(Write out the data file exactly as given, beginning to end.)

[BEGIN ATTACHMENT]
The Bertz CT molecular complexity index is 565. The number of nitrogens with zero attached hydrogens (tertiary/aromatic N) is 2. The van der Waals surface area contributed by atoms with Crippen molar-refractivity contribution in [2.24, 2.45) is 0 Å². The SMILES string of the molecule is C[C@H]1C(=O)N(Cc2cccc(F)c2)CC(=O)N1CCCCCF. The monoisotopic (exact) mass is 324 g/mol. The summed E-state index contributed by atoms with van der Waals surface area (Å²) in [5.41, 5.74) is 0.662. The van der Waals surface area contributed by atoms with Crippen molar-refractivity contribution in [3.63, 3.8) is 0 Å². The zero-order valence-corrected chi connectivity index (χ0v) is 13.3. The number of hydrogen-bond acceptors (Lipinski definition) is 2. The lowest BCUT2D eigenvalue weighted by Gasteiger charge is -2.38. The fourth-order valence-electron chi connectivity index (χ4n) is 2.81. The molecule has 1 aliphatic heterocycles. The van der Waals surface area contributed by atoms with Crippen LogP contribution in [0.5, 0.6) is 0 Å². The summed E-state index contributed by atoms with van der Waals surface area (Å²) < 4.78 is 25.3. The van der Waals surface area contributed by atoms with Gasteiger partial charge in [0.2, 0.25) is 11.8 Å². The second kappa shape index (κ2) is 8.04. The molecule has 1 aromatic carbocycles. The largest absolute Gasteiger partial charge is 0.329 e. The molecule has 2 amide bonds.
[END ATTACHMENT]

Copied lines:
The Bertz CT molecular complexity index is 565. The number of nitrogens with zero attached hydrogens (tertiary/aromatic N) is 2. The van der Waals surface area contributed by atoms with Crippen molar-refractivity contribution in [2.24, 2.45) is 0 Å². The SMILES string of the molecule is C[C@H]1C(=O)N(Cc2cccc(F)c2)CC(=O)N1CCCCCF. The monoisotopic (exact) mass is 324 g/mol. The summed E-state index contributed by atoms with van der Waals surface area (Å²) in [5.41, 5.74) is 0.662. The van der Waals surface area contributed by atoms with Crippen molar-refractivity contribution in [3.63, 3.8) is 0 Å². The zero-order valence-corrected chi connectivity index (χ0v) is 13.3. The number of hydrogen-bond acceptors (Lipinski definition) is 2. The lowest BCUT2D eigenvalue weighted by Gasteiger charge is -2.38. The fourth-order valence-electron chi connectivity index (χ4n) is 2.81. The molecule has 1 aliphatic heterocycles. The van der Waals surface area contributed by atoms with Crippen LogP contribution in [0.5, 0.6) is 0 Å². The summed E-state index contributed by atoms with van der Waals surface area (Å²) < 4.78 is 25.3. The van der Waals surface area contributed by atoms with Gasteiger partial charge in [0.2, 0.25) is 11.8 Å². The second kappa shape index (κ2) is 8.04. The molecule has 1 aromatic carbocycles. The largest absolute Gasteiger partial charge is 0.329 e. The molecule has 2 amide bonds.